• I think the sport itself is dull, both to play and to watch. You hit a ball. You walk—or ride!—to go chase it. Then you hit it again. 
  • I think it’s strange to be invested in a sport where you are following and cheering for individuals rather than teams. I’ll grant that cheering for any third party is inherently illogical, but it does feel a little different to say “Go Justin Thomas!” than “Go Cougars!” (This goes for athletes in all individual sports, with the possible exception of Serena Williams.)

I’m not even particularly proud of these things, but they are what I think, based on how the game has been presented to me since I was an impressionable teen. Too often over the years I’ve found that the game tends to confirm my biases rather than refute them. (Other sports, I’d argue, are more constantly changing and thus easier to evolve and surprise; golf is cheerfully retrograde, which is one of the reasons people love it and also one of the reasons many are left on the outside looking in.)

However! Since I’ve moved from New York City (where golf really is a toy of the wealthy) to the South (where it seems half the businesses close solely for their owners to sneak in nine holes), I’ve found myself more understanding of both the golfer and of the game itself.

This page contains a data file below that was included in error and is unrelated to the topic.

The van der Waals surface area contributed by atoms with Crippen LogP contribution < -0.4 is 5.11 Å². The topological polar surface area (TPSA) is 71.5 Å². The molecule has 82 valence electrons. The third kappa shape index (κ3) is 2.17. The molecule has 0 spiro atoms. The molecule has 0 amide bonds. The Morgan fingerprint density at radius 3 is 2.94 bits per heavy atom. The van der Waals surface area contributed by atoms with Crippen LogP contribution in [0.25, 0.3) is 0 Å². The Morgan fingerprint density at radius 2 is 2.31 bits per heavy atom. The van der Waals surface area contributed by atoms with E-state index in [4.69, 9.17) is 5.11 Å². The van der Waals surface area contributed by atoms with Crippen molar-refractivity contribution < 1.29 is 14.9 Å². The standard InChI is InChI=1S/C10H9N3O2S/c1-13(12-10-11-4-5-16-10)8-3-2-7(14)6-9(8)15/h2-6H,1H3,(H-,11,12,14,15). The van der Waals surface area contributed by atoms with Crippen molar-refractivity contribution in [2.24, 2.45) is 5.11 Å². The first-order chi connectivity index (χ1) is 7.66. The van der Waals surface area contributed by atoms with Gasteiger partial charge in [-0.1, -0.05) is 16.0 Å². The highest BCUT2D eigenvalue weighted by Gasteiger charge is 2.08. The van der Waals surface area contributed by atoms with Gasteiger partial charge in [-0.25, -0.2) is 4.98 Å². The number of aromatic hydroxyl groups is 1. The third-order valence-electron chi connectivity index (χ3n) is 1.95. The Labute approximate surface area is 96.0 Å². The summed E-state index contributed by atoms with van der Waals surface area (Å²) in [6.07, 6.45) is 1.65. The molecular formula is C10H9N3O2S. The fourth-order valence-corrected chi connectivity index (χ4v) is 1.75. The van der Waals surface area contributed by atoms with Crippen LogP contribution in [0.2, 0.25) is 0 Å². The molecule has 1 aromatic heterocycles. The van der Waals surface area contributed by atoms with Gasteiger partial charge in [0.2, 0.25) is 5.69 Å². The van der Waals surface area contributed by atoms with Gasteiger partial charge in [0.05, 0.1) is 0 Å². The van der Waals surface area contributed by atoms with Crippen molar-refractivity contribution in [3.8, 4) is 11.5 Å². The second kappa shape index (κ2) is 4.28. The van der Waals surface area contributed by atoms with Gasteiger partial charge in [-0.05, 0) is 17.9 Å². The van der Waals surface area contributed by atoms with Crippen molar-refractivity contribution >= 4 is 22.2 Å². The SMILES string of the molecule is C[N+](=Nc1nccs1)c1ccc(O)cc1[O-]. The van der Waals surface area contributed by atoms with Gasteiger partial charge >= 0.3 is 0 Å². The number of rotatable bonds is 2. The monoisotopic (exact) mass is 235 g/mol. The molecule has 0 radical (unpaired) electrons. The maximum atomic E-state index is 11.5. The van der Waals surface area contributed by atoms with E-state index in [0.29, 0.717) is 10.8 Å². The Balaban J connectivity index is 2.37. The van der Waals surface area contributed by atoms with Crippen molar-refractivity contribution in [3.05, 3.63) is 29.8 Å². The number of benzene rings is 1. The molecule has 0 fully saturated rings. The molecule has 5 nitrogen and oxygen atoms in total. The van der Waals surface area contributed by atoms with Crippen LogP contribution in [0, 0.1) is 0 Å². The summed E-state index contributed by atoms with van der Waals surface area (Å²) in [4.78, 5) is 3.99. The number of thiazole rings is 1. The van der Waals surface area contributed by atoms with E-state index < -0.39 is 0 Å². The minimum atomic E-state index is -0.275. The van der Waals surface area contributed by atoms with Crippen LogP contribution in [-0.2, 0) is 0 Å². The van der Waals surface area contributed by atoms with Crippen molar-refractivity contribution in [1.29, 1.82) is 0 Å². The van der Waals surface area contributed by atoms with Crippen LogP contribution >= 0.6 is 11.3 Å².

Here’s a good example: My father-in-law is a successful businessman and an avid golfer. He is also a member at Shinnecock Hills, and he has invited me on several occasions to accompany him to play a round there. He knows that I do not golf, and I believe he is trying to do this to convert me. (He is also probably just being nice.) I have politely, even effusively, declined, and I would argue that this is not out of hatred for the sport, but out of respect for it. Shinnecock is one of the most beautiful golf courses in the world, a place the most dedicated golfers would give much valuable property, goods and services for the opportunity to play. It seems, then, disrespectful for me, a guy who doesn’t even like the game—not to mention someone who would put so many divots in the lovely place that they’d still be trying to fix them when the U.S. Open is there—to sully it with his presence. If someone who hated baseball got to take batting practice at Yankee Stadium, I’d resent them for it. I assumed golfers would do the same to me.

Yet when I tell this story to my golfing friends, they all look at me aghast. “You have the chance to play at Shinnecock and you don’t do it?” they say. “You’re an idiot. You fool!” I try to tell them that I decline because I admire their dedication to the game, but they always inform me that I’m missing the point. “The point is that you get to play there, and I get to know someone who played there,” one friend told me. “It doesn’t matter that you’re not good. It just matters that you got to play.” That strikes me not as exclusionary, but as quite kind. That sounds downright democratic to me, even Carlinian—the kind of image the game could benefit greatly from. It is possible, then, and pretty damned likely, that I understand golf and golfers a lot less than I think I do.

Will Leitch is the founder of Deadspin, senior writer for Sports on Earth, contributing editor for New York Magazine and film critic for Grierson & Leitch.